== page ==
A salute to a journalist and reluctant TV star ON POLITICS



WASHINGTON -- Anyone who knows much about the news-gathering business is aware that the relationship between print journalists like us -- the pencil press, or printheads as our detractors often call us -- and our cousins in television is not always one of mutual adoration. What reporters of both ilks have been known to say about politicians -- that the only way to look at them is down -- often is how we printheads feel about the glamour boys and girls of the pervasive tube.

That's why it may seem strange for us to lament the retirement of one of the biggest stars in the television news galaxy, John Chancellor. Of all the network television luminaries with whom we have rubbed elbows down through the years, none has earned more respect and admiration than Chancellor, himself an old printhead in Chicago who has never forgotten his early days as an ink-stained wretch.

In an era in which many television anchormen and news analysts seldom see the outside of a studio or let their eyes stray from a TelePrompTer, Chancellor has remained a foot soldier in the news-gathering trenches. In his years as the anchor of the "NBC Nightly News," it was his habit on days off to pop up in election campaigns in the most remote corners of the land, wanting to see for himself. And in his later role of delivering thoughtful commentary on the "Nightly News" show, he has continued to use his shoe leather as well as his easy manner of breaking down the complex into the understandable and witty.

At a time when many printheads yearn for the chance to escape the routine of sitting in front of a computer (formerly a typewriter) every day pounding out prose, and hope to enter the high-paying, high-visibility world of television, Chancellor has been the reverse. To friends he has often talked nostalgically about his good old days as a print reporter in Chicago and his desire to get out of the television spotlight and more seriously into book-writing, in which he has already made a successful start. With his long NBC stint over, he is relocating from New York to Princeton, N.J., where he can stroll the campus, use the excellent library there and write to his heart's content.

Being in the television spotlight has always been a mixed blessing for him. On campaigns, he has often attracted as much attention as the candidates he has covered, a source of embarrassment to him, not to mention the candidates. In his anchor days, he was such a celebrity that the network worried about his security, persuading him to take driving lessons on how to elude pursuers. It was a talent he once demonstrated on a lonely road between Americus and Plains, Ga., spinning a speeding rented car completely around as a terrorized passenger hung on in the "death seat" alongside him.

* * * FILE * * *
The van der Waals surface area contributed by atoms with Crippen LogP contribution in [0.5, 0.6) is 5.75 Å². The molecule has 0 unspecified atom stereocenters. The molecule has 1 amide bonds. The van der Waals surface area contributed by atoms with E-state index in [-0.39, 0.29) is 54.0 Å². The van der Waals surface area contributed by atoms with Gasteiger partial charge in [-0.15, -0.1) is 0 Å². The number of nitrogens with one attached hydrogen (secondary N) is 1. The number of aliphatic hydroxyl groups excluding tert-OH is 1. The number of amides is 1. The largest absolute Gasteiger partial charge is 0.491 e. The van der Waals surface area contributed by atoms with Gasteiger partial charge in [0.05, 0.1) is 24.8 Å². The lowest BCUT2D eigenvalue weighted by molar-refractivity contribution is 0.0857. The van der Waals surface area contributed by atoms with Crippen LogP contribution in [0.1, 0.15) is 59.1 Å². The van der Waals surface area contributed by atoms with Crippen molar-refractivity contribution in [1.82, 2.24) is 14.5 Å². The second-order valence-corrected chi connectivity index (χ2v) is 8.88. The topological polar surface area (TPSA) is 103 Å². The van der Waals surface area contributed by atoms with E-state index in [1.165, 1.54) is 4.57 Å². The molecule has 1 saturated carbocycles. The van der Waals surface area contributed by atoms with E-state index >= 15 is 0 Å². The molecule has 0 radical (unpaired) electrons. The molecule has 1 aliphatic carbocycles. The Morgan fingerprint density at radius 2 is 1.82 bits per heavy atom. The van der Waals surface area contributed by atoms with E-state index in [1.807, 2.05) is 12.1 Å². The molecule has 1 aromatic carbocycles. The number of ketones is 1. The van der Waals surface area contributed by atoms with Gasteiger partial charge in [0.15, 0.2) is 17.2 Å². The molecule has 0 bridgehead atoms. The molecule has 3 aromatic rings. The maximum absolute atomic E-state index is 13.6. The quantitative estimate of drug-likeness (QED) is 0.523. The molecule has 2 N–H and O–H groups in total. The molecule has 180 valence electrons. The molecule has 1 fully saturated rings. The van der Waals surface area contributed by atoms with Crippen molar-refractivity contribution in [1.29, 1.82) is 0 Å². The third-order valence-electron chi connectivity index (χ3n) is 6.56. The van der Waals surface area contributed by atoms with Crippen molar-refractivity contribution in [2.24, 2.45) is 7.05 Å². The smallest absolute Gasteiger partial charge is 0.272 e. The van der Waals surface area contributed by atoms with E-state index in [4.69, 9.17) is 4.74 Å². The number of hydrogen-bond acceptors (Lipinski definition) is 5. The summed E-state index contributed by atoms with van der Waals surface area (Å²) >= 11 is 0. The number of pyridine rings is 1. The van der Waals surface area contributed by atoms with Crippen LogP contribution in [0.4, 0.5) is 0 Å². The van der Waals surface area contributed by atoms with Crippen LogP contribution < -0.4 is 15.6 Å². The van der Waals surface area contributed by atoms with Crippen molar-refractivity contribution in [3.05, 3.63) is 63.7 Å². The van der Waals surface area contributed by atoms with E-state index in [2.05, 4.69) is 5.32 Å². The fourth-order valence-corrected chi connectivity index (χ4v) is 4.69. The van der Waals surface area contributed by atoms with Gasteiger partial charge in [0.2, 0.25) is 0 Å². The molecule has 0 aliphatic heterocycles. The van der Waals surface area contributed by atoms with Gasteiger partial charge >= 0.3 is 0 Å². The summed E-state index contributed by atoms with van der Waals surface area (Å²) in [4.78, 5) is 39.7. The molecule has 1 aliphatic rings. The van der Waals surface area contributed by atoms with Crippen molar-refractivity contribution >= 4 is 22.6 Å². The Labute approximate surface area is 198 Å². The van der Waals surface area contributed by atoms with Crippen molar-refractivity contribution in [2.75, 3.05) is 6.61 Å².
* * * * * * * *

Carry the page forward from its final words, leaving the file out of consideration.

On the campaign trail, Chancellor took every occasion to escape the world of television to hang out with his printhead cronies, willingly suffering their endless if playful barbs about his chosen field of endeavor and lamenting the celebrity status that deprived him of the anonymity of newspaper reporters.

Once, at a Democratic caucus in a packed high-school auditorium in Portland, Maine, during the 1980 presidential campaign, Chancellor was standing in the back trying to look inconspicuous when a young local turned in his direction. "There he is! The guy on television!" the local said, heading toward Chancellor, who braced for the encounter. The fellow, however, walked right by him without so much as a glance, and up to a local television star.

This non-encounter did not go unnoticed, or unmentioned, by the greatly amused printheads who had accompanied their celebrity pal to the event.

It has been an almost impossible task, but John Chancellor over the years has gone about as far as any individual in television news gathering can go in convincing us printheads that there is still hope for a medium that increasingly is being dominated by the Geraldo Riveras, the Phil Donahues and the Rush Limbaughs of the world. He deserves the anonymity he craves -- or says he craves.

We'll see, after a few years in darkest Princeton, N.J. It's a safe bet to predict that you ain't seen the last of him yet.

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